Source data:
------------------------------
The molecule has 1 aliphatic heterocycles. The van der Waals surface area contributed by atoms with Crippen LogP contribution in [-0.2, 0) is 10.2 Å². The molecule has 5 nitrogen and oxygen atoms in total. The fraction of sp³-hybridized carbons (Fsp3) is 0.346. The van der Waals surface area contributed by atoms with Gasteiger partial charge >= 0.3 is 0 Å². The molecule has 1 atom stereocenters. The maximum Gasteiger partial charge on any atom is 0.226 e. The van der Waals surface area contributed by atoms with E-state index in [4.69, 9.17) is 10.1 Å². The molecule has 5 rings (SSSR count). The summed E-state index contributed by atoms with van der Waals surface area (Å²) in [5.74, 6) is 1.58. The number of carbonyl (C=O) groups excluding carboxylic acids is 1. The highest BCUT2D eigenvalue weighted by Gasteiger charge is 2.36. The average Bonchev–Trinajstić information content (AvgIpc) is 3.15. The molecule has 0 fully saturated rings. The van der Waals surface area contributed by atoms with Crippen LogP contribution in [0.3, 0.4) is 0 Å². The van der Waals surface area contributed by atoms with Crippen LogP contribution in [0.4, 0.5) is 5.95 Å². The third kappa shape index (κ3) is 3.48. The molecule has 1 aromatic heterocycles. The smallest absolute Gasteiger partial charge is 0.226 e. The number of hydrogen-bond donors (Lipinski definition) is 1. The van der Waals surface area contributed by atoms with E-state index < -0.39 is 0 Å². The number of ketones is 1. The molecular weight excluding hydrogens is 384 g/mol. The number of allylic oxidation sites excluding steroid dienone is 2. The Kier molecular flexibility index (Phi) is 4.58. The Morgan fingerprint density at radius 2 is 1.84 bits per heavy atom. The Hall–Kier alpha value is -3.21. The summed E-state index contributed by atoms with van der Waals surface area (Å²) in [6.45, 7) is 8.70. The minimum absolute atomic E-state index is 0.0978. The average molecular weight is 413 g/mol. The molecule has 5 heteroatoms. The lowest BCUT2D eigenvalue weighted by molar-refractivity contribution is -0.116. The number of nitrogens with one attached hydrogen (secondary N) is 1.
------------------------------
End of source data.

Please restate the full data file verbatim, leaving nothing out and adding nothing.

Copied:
The molecule has 1 aliphatic heterocycles. The van der Waals surface area contributed by atoms with Crippen LogP contribution in [-0.2, 0) is 10.2 Å². The molecule has 5 nitrogen and oxygen atoms in total. The fraction of sp³-hybridized carbons (Fsp3) is 0.346. The van der Waals surface area contributed by atoms with Gasteiger partial charge >= 0.3 is 0 Å². The molecule has 1 atom stereocenters. The maximum Gasteiger partial charge on any atom is 0.226 e. The van der Waals surface area contributed by atoms with E-state index in [4.69, 9.17) is 10.1 Å². The molecule has 5 rings (SSSR count). The summed E-state index contributed by atoms with van der Waals surface area (Å²) in [5.74, 6) is 1.58. The number of carbonyl (C=O) groups excluding carboxylic acids is 1. The highest BCUT2D eigenvalue weighted by Gasteiger charge is 2.36. The average Bonchev–Trinajstić information content (AvgIpc) is 3.15. The molecule has 0 fully saturated rings. The van der Waals surface area contributed by atoms with Crippen LogP contribution in [0.3, 0.4) is 0 Å². The van der Waals surface area contributed by atoms with Crippen LogP contribution in [0.4, 0.5) is 5.95 Å². The third kappa shape index (κ3) is 3.48. The molecule has 1 aromatic heterocycles. The smallest absolute Gasteiger partial charge is 0.226 e. The number of hydrogen-bond donors (Lipinski definition) is 1. The van der Waals surface area contributed by atoms with E-state index < -0.39 is 0 Å². The number of ketones is 1. The molecular weight excluding hydrogens is 384 g/mol. The number of allylic oxidation sites excluding steroid dienone is 2. The Kier molecular flexibility index (Phi) is 4.58. The Morgan fingerprint density at radius 2 is 1.84 bits per heavy atom. The Hall–Kier alpha value is -3.21. The summed E-state index contributed by atoms with van der Waals surface area (Å²) in [6.45, 7) is 8.70. The minimum absolute atomic E-state index is 0.0978. The average molecular weight is 413 g/mol. The molecule has 5 heteroatoms. The lowest BCUT2D eigenvalue weighted by molar-refractivity contribution is -0.116. The number of nitrogens with one attached hydrogen (secondary N) is 1.